Although a new heat wave is coming in Europe, the ecological impact of the new technologies cannot leave European authorities indifferent. Europe is already suspicious of Bitcoin and cryptocurrencies due to the lack of regulation of this sector. But its ecological impact could be an additional argument when deciding whether it should be banned.
Mining: a threat to ecology
The European Central Bank (ECB) has just released a new research paper on the climate risks of cryptocurrencies. This July 12th report focuses specifically on blockchain in Proof of Work and specifically Bitcoin. This report goes as far as comparing these blockchains to vehicles that use fossil fuels.
Conversely, a blockchain using Proof of Stake consumes 99% less energy. Therefore the authorities have a choice to make: ban blockchains in Proof of Work, or at least encourage more use of blockchains in Proof of Stake. In both cases, Bitcoin is among the networks rejected by the European Bank. The calculation of their ecological impact, as well as the impact of Ethereum during the remaining months before its update, defeats the objective of reducing greenhouse gas emissions for eurozone countries.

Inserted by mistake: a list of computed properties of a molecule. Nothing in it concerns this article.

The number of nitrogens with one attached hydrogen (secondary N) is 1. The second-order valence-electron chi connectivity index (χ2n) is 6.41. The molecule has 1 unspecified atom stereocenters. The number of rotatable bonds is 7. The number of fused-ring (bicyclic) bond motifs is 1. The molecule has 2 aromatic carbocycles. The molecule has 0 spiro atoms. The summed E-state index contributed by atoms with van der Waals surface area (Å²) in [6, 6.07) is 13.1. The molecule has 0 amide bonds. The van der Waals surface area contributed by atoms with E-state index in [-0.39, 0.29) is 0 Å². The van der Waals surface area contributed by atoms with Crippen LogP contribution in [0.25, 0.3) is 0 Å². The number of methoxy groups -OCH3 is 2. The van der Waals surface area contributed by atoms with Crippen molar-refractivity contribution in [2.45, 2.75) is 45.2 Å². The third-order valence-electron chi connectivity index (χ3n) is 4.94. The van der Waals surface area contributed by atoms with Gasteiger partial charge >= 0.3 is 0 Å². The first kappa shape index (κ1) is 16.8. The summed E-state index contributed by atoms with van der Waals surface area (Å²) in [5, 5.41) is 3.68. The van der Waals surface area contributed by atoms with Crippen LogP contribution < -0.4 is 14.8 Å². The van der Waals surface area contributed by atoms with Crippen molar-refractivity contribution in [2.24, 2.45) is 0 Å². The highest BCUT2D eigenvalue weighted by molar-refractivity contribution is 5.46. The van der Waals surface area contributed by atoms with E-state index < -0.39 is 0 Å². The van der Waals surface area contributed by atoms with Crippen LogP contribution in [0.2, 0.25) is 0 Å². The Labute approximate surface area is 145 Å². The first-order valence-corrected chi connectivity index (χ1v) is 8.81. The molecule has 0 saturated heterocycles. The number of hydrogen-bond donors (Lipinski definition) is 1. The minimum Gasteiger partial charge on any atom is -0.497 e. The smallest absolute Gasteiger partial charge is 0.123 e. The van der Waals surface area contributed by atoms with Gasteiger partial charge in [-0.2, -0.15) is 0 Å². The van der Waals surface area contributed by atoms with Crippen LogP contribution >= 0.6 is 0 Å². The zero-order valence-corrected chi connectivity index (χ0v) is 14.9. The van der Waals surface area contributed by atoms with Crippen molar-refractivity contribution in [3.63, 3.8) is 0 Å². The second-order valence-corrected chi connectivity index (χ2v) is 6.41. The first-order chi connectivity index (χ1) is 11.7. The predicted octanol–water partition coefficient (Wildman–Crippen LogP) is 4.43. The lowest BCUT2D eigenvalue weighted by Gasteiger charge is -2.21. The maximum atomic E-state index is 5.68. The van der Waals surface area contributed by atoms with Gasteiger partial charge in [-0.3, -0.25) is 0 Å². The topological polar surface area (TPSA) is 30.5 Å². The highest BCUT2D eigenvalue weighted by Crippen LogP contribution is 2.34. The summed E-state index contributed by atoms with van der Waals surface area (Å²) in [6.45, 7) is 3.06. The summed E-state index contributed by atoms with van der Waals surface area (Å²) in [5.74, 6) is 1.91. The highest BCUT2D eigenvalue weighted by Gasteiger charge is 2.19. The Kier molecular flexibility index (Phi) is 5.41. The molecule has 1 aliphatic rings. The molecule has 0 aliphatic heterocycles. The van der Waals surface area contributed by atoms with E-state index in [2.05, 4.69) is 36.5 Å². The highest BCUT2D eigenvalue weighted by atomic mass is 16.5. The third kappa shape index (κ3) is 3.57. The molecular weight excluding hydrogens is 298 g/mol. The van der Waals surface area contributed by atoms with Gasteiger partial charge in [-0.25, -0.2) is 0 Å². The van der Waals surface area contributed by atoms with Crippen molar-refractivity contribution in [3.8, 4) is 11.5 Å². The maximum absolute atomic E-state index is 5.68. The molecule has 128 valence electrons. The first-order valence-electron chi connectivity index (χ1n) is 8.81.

Will Proof-of-Scale blockchains prevail?
Even if it only concerns the European Union, this report exemplifies the balance of power between the two main types of blockchain. If the older Proof of Work blockchains still claim to have the advantage of decentralization and security, the Proof of Scale is becoming more and more essential. Ethereum may even have The Merge update in this takeover. Vitalik Buterin defends this move indeed. He believes that Proof of Scale has more security and greater decentralization than Proof of Work. In addition, Proof-of-Scale blockchains are increasingly seeking ecological neutrality. Polygon, Cardano, Algorand are arguably the best examples. Faced with these competitors, Bitcoin risks becoming a thing of the past.
Can Bitcoin still be indifferent to its ecological impact? More and more miners use electricity from renewable energy. However, the latest report from the European Central Bank shows that this network is still problematic. Perhaps its survival will depend on a technological revolution of this network.